Palm Warbler Through Our Window

Beautyberry in backyard

In the last week, we added an American Beautyberry (Callicarpa americana) to our backyard. Actually, we dug it up from our previous house, before we sold it Monday. (Yeah!) It was in the backyard and ignored since we moved to our new house. Therefore, it is a bit dried up, but will bounce back with some TLC. [Tender Love and Care]

Palm Warbler on Beautyberry

Palm Warbler on Beautyberry

This morning while eating our breakfast, the Palm Warbler came and sat in the Beautyberry plant/bush. This time I was ready for him/or her. I had the camera right on the table. Yes!! This warbler and a Phoebe have been checking the plant out. [More about that visit in another post.]

The next three photos show how hard it is to try to focus on the bird with your camera in “program mode”. That is the way I use my camera as I have mentioned before. At least you can see the front, back, and side view.  :) Thankfully the video came out much clearer. [After all, I was sitting at the breakfast table.]

Palm Warbler on Beautyberry

Palm Warbler on Beautyberry

“Palm Warblers are small songbirds, but they are on the larger side for a warbler and have a fuller looking belly. Their posture is more upright than a typical warbler and more like a pipit—especially noticeable when they are on the ground. Their tails and legs are longer than most warblers contributing to the pipitlike shape.” [All About Birds]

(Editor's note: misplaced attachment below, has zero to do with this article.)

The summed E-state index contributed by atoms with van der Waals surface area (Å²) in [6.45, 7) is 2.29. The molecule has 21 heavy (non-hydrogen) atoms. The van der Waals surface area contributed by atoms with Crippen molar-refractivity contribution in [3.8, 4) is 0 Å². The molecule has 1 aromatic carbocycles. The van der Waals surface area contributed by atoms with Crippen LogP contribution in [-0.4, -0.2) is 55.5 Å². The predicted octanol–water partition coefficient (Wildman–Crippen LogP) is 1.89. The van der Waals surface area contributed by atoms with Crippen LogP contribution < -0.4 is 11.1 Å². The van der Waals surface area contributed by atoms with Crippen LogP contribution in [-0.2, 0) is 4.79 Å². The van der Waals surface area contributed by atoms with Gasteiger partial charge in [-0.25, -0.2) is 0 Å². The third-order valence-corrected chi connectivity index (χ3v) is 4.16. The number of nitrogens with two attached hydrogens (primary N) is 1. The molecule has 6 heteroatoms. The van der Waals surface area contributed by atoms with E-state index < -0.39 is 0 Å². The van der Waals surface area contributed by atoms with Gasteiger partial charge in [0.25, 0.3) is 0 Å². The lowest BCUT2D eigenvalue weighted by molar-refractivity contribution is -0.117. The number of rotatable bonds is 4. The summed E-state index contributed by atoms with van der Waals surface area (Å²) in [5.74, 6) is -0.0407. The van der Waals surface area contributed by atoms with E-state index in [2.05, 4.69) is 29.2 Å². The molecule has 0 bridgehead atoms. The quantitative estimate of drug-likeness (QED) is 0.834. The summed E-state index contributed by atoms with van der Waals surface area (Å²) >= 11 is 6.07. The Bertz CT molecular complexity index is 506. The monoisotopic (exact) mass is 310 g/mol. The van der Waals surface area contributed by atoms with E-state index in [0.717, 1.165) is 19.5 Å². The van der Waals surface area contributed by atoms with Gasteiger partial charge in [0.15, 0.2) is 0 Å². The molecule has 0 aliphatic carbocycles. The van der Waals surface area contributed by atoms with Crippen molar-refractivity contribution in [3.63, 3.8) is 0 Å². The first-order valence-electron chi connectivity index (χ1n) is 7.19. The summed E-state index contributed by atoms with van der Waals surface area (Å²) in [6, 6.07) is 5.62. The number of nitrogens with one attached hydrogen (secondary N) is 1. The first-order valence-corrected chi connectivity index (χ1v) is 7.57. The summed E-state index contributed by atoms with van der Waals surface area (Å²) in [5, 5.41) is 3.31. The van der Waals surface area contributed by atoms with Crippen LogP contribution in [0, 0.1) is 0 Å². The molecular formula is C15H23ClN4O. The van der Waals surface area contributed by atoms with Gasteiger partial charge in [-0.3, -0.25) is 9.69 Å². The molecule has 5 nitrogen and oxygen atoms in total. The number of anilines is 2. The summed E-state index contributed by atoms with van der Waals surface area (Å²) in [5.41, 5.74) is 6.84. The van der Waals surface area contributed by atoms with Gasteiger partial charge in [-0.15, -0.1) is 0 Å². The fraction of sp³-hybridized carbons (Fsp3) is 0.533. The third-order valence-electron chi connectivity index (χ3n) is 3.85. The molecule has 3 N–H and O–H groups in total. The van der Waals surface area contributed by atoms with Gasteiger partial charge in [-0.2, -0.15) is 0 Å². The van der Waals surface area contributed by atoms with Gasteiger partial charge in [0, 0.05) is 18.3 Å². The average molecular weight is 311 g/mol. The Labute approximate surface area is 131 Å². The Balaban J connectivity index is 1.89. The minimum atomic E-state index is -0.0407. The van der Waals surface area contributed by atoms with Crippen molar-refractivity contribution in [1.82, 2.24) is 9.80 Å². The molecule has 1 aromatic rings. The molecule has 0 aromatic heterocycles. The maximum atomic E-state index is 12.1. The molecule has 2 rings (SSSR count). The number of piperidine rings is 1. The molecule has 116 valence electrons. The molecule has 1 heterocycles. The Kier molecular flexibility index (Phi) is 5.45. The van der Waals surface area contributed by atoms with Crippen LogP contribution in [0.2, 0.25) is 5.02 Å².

Palm Warbler on Beautyberry

Palm Warbler on Beautyberry

“This is one bird where behavior—this bird’s near-constant tail-wagging—can help confirm its identity. They mainly forage on open ground or in low vegetation, rather than in forest canopy as many warblers do (although they do sing from high perches in trees and shrubs).” [All About Birds]

Palm Warbler on Beautyberry

Palm Warbler on Beautyberry

Check out this photo from All About Birds:

Palm Warbler in Non-breeding color

Oops!!! This is not a Palm Warbler on Beautyberry, It is the Eastern Phoebe!! [Edited after Published]

“Who provideth for the raven [or Warbler] his food?… they wander for lack of meat.” (Job 38:41 KJV)

“Another parable put he forth unto them, saying, The kingdom of heaven is like to a grain of mustard seed, which a man took, and sowed in his field: Which indeed is the least of all seeds: but when it is grown, it is the greatest among herbs, and becometh a tree, so that the birds of the air come and lodge in the branches thereof.” (Matthew 13:31-32 KJV)

In Mark, Luke, and in Matthew, the parable of the mustard seed is told. They all mention the small grain of mustard seed that grows up into a tree that the birds use for rest and shelter. This little warbler has found rest in this plant just as we find rest for our souls when we know the Lord Jesus Christ as our Savior. With the Christmas season here, there are plenty of reminders of His Love and Salvation.

[All About Birds]

Gospel Presentation

Here’s Seed for Thought

National Aviary - Outside feeder

National Aviary – Outside feeder

Here’s Seed for Thought

By James J. S. Johnson

Now the parable is this: The seed is the word of God. (Luke 8:11)

Being born again, not of corruptible seed, but of incorruptible, by the word of God, which liveth and abideth forever. (1st Peter 1:23)